Mint Year: 1799
Denomination: 1 Real
Reference: 1799-MoFT, KM-81.
Mint Mark: Mo (Mexico in Monogram).
Obverse: Laureate, draped, and cuirassed profile bust of Charles IV with roman armor right.
Latin Legend: CAROLUS . IIII . DEI . GRATIA . 1799
Translation: "Charles IIII by the Grace of God, 1799"
Reverse: Crowned Spanish* arms between the Pillars of Hercules adorned with PLVS VLTRA motto.
Legend: .HISPAN[IARUM].ET IND[IARUM].REX.Mo[Mexico Monogram].1R [EALES] F.M.[Assayer Name]
Translation: "King of the Spains and the Indies, Mexico [Mint], 1 real".
*Details on the Spanish Arms: arms of Castile and Leon, with Granada in base and an inescutcheon of Anjou.
The Spanish dollar (also known as the piece of eight, the real de a ocho, or the eight real coin) is a silver coin, worth eight reales, that was minted in the Spanish Empire after a Spanish currency reform of 1497. It was legal tender in the United States until an Act of the United States Congress discontinued the practice in 1857. Through widespread use in Europe, the Americas and the Far East, it became the first world currency by the late 18th century. Many existing currencies, such as the Canadian dollar, United States dollar and the Chinese yuan, as well as currencies in Latin America and the Philippines peso were initially based on the Spanish dollar and other 8 reales coins.
Charles IV (November 11, 1748 – January 20, 1819) was King of Spain from December 14, 1788 until his abdication on March 19, 1808.
Charles was the second son of Charles III and his wife Maria Amalia of Saxony. He was born at Portici, while his father was king of the Two Sicilies. His elder brother Don Felipe was passed over for the two thrones as mentally retarded and epileptic.
Charles had inherited a great frame and immense physical strength from the Saxon line of his mother, granddaughter of August the Strong. When young he was fond of wrestling with the strongest countrymen he could find. He was considered by many to be intellectually sluggish and quite credulous.
In 1788, Charles III died and Charles IV succeeded to the throne. Even though he had a profound belief in the sanctity of his office and kept up the appearance of an absolute, powerful monarch, he never took more than a passive part in the direction of his own government, occupying himself with hunting. The affairs of government he left to his wife and his prime minister. In 1793, Maria Louis finally succeeded in ousting the Count of Floridablanca from office and had him replaced with Pedro Pablo Abarca de Bolea, Count of Aranda, the chief of the Aragonese party. However, in the wake of the war against Republican France, the liberal-leaning Count of Aranda was replaced by Manuel de Godoy, a favourite of the Queen and allegedly her lover, who would henceforth enjoy the lasting favour of the King.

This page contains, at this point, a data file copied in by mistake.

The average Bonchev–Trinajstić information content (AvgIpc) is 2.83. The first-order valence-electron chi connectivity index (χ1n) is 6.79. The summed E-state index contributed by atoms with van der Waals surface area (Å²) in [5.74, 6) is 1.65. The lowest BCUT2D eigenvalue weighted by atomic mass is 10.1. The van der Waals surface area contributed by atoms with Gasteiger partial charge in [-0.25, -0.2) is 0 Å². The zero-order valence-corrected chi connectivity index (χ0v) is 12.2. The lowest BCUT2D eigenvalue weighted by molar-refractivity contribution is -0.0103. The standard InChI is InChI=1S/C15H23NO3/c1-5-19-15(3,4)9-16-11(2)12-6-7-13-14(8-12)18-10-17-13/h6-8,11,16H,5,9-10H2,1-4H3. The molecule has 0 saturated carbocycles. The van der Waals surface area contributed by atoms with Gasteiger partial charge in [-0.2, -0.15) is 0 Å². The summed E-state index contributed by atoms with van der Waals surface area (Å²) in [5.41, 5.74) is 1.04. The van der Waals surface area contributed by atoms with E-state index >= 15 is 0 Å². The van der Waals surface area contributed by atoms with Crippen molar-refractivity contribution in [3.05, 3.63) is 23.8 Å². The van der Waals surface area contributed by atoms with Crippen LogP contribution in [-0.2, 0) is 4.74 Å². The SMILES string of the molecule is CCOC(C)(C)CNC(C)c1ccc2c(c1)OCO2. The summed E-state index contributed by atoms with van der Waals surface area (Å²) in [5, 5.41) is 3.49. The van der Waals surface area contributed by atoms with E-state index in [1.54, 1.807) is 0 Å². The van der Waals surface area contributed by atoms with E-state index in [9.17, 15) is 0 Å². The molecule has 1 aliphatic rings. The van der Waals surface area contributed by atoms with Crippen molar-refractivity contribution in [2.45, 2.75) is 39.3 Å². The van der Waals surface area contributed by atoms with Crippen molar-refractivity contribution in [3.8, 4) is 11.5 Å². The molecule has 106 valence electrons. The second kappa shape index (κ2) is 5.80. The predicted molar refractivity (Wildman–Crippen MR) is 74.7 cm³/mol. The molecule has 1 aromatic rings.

Godoy continued Aranda’s policy of neutrality towards France but after Spain protested against the execution of the deposed king in 1793, France declared war on Spain and in 1795 forced Godoy to conclude an alliance and declared war on Great Britain.
In 1803, after smallpox had affected his daughter MarÃ­a LuÃ­sa, the king commissioned his doctor Francisco Javier de Balmis to bring the vaccine to the Spanish colonies on state expenses.
Spain remained an ally of France and supported the Continental Blockade until the the British naval victory at Trafalgar. However, After Napoleon’s victory over Prussia in 1807, Godoy again steared Spain back onto the French side. This switching back and forth devalued Charles' position as a trustworthy ally while the return to the French alliance increased Godoy’s unpopularity and strenghtened partido fernandista, the supporters of Crown Prince Ferdinand, who favored a close relationship with Great Britain.
When King Charles was told that his son Ferdinand was appealing to Napoleon against Godoy, he took the side of the minister. When the populace rose at Aranjuez in 1808 he abdicated on March 19, in favour of his son, to save the minister who had been taken prisoner. Ferdinand took the throne as Ferdinand VII, but was distrusted by Napoleon who had 100,000 soldiers in Spain by that time.
Charles IV found refuge in France, and became a prisoner of Napoleon: the latter, posing as arbiter, summoned both Charles IV and his son to Bayonne in April and coaxed Charles (who found a difficult time restraining himself from assaulting his son) to retract his earlier abdication and abdicate, on May 5, 1808, in favour of Napoleon.